For all that complexity of materials, modules and drive units, what’s immediately clear with this speaker is the way everything integrates smoothly to bring the listener a complete – and captivating – view of what’s being played. It’s as convincing playing solo piano or voice and guitar at low volumes as it is when called upon to deliver all the drama of opera or prog rock, and the way in which it can punch out rhythms is as impressive as its delicate fluidity with quieter pieces, and the way it lets you listen in to hear the recorded space around a performance.
Spend some time making sure the speakers are set up correctly in your room – they have built-in castors to allow them to be manoeuvred out of their huge boxes and into place, and then adjusted before their integral spikes are deployed to keep them in position – and they’ll deliver a wonderfully natural-sounding and focused soundstage picture. Close your eyes and you’ll hear not sound coming from two speakers, but an image of the performance before you, with performers located precisely and reliably, and also having depth between and behind the plane of the speakers. That’s what stereo is all about, and that’s what the 801 D4 delivers.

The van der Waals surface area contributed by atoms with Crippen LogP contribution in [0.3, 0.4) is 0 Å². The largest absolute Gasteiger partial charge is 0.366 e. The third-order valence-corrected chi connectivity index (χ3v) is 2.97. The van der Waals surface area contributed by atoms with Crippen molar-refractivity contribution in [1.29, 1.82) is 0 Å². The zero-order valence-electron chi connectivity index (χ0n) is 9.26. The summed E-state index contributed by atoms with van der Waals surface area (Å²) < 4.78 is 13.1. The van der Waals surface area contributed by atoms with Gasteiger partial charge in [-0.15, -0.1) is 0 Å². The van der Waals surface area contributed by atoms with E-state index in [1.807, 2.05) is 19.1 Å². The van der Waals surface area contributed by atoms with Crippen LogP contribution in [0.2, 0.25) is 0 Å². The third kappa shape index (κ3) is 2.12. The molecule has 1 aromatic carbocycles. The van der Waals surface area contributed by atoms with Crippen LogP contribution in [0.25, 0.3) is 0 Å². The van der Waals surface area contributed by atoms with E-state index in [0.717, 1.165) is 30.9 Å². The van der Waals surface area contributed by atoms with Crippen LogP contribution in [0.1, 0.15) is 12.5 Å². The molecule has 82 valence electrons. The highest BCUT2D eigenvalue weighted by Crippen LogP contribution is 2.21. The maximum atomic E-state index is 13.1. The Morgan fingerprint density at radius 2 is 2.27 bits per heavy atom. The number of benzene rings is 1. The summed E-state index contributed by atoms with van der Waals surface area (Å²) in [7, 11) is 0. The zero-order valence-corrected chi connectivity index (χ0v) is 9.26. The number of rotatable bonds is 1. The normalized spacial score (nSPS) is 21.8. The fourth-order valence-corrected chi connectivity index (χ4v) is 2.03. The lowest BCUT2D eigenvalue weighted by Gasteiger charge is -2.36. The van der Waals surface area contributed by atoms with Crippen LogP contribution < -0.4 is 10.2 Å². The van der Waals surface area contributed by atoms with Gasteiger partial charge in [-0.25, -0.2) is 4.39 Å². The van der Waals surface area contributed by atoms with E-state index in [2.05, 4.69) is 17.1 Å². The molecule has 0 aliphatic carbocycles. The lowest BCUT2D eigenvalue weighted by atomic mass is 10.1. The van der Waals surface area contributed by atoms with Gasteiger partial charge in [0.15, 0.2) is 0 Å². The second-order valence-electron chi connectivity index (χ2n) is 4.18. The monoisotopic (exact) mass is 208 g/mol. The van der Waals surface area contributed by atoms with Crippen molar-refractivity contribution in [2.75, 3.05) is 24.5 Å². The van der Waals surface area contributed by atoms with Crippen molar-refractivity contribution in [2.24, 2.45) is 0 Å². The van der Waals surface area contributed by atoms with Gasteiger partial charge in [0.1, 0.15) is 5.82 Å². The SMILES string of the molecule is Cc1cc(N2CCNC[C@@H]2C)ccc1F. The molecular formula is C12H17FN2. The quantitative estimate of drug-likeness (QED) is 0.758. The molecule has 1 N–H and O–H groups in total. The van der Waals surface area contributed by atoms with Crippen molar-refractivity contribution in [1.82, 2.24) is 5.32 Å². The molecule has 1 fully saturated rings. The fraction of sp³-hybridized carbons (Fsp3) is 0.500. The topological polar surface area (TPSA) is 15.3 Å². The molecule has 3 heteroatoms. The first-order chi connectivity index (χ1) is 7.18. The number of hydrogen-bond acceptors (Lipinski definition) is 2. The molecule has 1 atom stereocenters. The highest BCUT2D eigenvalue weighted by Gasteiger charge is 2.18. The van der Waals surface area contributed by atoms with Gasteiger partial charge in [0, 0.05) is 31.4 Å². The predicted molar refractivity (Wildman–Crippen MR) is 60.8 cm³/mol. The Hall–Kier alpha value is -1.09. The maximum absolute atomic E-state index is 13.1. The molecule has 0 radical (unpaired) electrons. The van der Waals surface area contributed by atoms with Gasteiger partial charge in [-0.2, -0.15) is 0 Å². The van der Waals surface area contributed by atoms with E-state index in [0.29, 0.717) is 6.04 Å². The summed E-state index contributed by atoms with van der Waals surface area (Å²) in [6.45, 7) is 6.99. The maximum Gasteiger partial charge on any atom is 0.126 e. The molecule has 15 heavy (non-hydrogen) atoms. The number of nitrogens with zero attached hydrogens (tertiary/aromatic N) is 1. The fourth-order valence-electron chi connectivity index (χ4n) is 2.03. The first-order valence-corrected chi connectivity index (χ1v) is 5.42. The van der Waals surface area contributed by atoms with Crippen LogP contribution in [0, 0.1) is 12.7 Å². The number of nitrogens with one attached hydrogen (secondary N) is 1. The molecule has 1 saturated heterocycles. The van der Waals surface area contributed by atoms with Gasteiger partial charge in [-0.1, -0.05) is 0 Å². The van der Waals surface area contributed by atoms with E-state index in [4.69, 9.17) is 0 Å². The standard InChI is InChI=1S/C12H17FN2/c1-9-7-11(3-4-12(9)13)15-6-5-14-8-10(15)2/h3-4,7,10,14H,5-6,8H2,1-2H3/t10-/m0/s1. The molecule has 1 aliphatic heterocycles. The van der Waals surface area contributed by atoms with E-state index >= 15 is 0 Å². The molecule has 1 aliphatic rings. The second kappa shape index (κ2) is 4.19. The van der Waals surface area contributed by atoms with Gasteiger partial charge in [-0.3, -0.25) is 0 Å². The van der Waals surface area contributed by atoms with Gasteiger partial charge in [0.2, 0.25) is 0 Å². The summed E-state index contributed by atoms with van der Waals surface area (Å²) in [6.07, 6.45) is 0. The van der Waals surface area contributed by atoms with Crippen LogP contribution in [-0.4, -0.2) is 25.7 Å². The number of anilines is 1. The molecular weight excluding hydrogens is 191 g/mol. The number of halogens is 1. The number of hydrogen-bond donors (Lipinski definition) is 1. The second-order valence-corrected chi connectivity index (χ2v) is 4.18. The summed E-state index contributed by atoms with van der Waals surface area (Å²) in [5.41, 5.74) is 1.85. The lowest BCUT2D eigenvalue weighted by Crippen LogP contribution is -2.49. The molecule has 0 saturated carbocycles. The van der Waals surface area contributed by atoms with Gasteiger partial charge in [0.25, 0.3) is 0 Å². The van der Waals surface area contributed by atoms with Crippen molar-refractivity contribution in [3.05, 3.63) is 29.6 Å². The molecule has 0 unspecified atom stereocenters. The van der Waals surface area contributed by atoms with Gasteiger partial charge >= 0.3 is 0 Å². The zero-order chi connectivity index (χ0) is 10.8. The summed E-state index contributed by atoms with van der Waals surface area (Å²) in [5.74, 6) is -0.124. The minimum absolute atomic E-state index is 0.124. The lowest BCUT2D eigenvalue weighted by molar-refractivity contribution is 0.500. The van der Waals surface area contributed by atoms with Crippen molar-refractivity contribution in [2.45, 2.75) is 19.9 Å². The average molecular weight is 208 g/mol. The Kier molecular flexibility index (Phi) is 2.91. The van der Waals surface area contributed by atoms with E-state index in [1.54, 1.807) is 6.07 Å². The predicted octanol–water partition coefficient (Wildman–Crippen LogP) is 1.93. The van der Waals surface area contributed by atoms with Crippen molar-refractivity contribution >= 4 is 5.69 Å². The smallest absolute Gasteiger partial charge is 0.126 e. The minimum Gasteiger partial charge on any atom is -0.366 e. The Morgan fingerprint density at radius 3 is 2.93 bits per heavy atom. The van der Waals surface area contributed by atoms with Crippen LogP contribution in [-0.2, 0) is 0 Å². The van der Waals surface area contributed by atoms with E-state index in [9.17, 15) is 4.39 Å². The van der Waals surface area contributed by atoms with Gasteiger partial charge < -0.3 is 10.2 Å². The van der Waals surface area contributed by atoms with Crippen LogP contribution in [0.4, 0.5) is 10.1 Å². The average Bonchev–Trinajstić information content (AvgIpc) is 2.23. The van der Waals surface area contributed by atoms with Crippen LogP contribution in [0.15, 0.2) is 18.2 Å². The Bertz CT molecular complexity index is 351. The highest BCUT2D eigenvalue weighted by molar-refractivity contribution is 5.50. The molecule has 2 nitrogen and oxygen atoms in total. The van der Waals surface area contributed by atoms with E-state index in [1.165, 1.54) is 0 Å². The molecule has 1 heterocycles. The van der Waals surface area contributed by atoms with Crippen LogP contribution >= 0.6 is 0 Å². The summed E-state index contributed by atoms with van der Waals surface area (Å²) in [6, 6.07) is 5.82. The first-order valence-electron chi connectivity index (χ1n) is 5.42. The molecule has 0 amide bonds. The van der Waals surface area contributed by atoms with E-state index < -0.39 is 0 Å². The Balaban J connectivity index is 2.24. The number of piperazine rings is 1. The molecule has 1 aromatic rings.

And in case you were about to ask ‘Will they go loud?’, then the answer is an emphatic yes. Provided your amplification is up to the job, they’re capable of massive sound pressure levels, enabling you to have the best seat at an orchestral concert, a place in front of the PA at a live rock gig (should you really want to!) or realistic club levels – and all without any change in tonality from the quietest whisper to full-on room-shaking. You don’t need to drive them hard to hear what they can do, but any hardening of the sound when you do turn things up is more likely to be your amplifier reaching its limits, not the speakers.
The 801 D4 series comes in an extended range of finishes – as well as all-black, you can have the speakers in white with a silver ‘head’, rosenut veneer with black, or walnut/silver – with the top of the main cabinet trimmed in high-quality leather. Grilles are provided for the midrange and bass drivers, while the tweeter has an integral mesh over it. Build and finish is exceptional throughout, but you’ll need two things to hear these speakers at their best – plenty of space, and an exceptionally good system with which to feed them.